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Dozens dead after military barracks hit in south Ukraine

Dozens dead after military barracks hit in south Ukraine
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Lviv: Dozens of soldiers were killed after Russian troops struck a Ukrainian military barracks in the southern city of Mykolaiv, witnesses told AFP on Saturday while a rescue operation was underway.

"No fewer than 200 soldiers were sleeping in the barracks" when Russian troops struck early Friday, a Ukrainian serviceman on the ground, 22-year-old Maxim, said without providing his last name.

"At least 50 bodies have been recovered, but we do not know how many others are in the rubble," he said.

Another soldier estimated that the bombing could have killed around 100 people.

Authorities have not yet released an official death toll.

The military facility located in the north of the city was fully destroyed after being hit by several rockets on Friday morning.

Russia used its newest Kinzhal hypersonic missiles for the first time in Ukraine on Friday to destroy a weapons storage site in the country's west, the defence ministry said.

Russia has never before admitted using the high-precision weapon in combat, and state news agency RIA Novosti said it was the first use of the Kinzhal hypersonic weapons during the conflict in pro-Western Ukraine.

Earlier on Saturday, a spokesman of the Russian Defense Ministry, Igor Konashenkov, said the Russian military hit the underground warehouse in Delyatyn on Friday with the hypersonic Kinzhal missile in its first reported combat use. According to Russian officials, the Kinzhal, carried by MiG-31 fighter jets, has a range of up to 2,000 kilometres and flies at 10 times the speed of sound.

A Russian mortar attack on Ukrainian town of Makariv in the Kyiv region killed seven people and hospitalised five on Friday, local police said in a statement on Saturday. "As a result of enemy shelling of Makariv, seven civilians were killed," the statement said. Meanwhile, Russia's Defence ministry said that the radio reconnaissance centres of Ukraine's military has been destroyed near Odessa as well. On Friday, Vladimir Putin appeared at a huge flag-waving rally at a packed Moscow stadium and lavished praise on his troops fighting in Ukraine, three weeks into the invasion.

Meanwhile, Ukrainian President Volodymyr Zelenskyy called on Saturday for comprehensive peace talks with Moscow and also urged Switzerland to do more to crack down on wealthy Russian oligarchs who he said were helping wage war on his country with their money.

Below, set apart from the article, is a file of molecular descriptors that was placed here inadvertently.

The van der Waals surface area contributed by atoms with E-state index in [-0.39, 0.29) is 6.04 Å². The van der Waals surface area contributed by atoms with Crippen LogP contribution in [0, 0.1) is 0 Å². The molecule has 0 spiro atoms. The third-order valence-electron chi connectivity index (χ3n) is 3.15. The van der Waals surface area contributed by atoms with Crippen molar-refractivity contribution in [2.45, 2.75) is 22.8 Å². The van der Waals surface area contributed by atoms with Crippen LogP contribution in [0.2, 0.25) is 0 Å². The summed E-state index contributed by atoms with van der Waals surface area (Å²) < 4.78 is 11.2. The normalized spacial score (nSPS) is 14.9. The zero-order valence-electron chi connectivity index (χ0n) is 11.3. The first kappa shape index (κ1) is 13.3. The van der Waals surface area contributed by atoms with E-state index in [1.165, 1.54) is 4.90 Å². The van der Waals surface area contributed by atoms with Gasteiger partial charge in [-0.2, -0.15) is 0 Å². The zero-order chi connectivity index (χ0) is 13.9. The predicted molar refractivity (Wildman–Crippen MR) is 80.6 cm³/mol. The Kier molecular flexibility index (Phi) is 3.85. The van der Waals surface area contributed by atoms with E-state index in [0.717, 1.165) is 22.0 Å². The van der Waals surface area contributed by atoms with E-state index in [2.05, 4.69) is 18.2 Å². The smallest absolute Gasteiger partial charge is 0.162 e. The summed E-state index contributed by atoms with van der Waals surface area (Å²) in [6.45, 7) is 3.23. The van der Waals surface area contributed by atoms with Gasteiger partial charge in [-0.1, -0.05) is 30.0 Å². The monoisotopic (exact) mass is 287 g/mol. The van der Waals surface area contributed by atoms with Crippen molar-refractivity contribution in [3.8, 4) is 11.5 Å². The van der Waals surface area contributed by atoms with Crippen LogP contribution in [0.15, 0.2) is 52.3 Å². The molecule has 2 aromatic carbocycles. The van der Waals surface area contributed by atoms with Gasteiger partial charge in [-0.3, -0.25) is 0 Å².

British intelligence warned that Russia, frustrated by its failure to achieve its objectives since it launched the invasion on February 24, was now pursuing a strategy of attrition that could intensify the humanitarian crisis.

Russian forces have taken heavy losses and their advance has largely stalled since Putin launched the assault, with long columns of troops that bore down on Kyiv halted in its suburbs.

But they have laid siege to cities, blasting urban areas to rubble, and in recent days have intensified missile attacks on scattered targets in western Ukraine, away from the main battlefields.

Zelenskyy, who makes frequent impassioned appeals to foreign audiences for help for his country, told an anti-war protest in Bern that Swiss banks were where the "money of the people who unleashed this war" lay and their accounts should be frozen.

Meanwhile, the Ukrainian President also called for comprehensive peace talks with Moscow, saying Russia would otherwise need generations to recover from losses suffered during the war.

He said Russia is trying to starve his country's cities into submission but warned on Saturday that continuing the invasion would exact a "toll on Russia for generations." The remarks came after Moscow held a mass rally in support of its bogged-down forces.

Zelenskyy accused the Kremlin in an overnight video address of deliberately creating a humanitarian catastrophe and appealed again for Putin to meet with him to prevent more bloodshed.

Noting that the 200,000 people reported to have attended the rally was similar to the number of Russian forces deployed to Ukraine, Zelenskyy said this event in Moscow illustrated the stakes of the largest ground conflict in Europe since World War II. "Picture for yourself that in that stadium in Moscow there are 14,000 dead bodies and tens of thousands more injured and maimed," the Ukrainian leader said, standing outside the presidential office in the capital, Kyiv. "Those are the Russian costs throughout the invasion."

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